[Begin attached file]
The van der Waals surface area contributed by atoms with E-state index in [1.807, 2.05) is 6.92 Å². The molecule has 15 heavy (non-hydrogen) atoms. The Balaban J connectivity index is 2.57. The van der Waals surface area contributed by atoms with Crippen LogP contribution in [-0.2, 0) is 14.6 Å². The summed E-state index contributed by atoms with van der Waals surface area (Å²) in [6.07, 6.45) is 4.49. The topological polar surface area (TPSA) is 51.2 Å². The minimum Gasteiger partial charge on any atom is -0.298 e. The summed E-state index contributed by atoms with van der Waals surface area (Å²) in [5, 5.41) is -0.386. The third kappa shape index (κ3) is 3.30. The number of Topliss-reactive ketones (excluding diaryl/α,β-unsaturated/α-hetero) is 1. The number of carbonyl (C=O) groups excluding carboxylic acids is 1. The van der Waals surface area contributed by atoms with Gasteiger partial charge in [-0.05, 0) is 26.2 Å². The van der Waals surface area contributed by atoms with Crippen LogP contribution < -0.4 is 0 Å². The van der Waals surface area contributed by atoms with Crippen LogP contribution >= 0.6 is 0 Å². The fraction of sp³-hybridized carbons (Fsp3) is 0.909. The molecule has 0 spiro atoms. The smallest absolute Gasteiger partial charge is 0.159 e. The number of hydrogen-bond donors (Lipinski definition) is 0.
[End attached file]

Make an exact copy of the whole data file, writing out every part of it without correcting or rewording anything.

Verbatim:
The van der Waals surface area contributed by atoms with E-state index in [1.807, 2.05) is 6.92 Å². The molecule has 15 heavy (non-hydrogen) atoms. The Balaban J connectivity index is 2.57. The van der Waals surface area contributed by atoms with Crippen LogP contribution in [-0.2, 0) is 14.6 Å². The summed E-state index contributed by atoms with van der Waals surface area (Å²) in [6.07, 6.45) is 4.49. The topological polar surface area (TPSA) is 51.2 Å². The minimum Gasteiger partial charge on any atom is -0.298 e. The summed E-state index contributed by atoms with van der Waals surface area (Å²) in [5, 5.41) is -0.386. The third kappa shape index (κ3) is 3.30. The number of Topliss-reactive ketones (excluding diaryl/α,β-unsaturated/α-hetero) is 1. The number of carbonyl (C=O) groups excluding carboxylic acids is 1. The van der Waals surface area contributed by atoms with Gasteiger partial charge in [-0.05, 0) is 26.2 Å². The van der Waals surface area contributed by atoms with Crippen LogP contribution < -0.4 is 0 Å². The van der Waals surface area contributed by atoms with Crippen LogP contribution >= 0.6 is 0 Å². The fraction of sp³-hybridized carbons (Fsp3) is 0.909. The molecule has 0 spiro atoms. The smallest absolute Gasteiger partial charge is 0.159 e. The number of hydrogen-bond donors (Lipinski definition) is 0.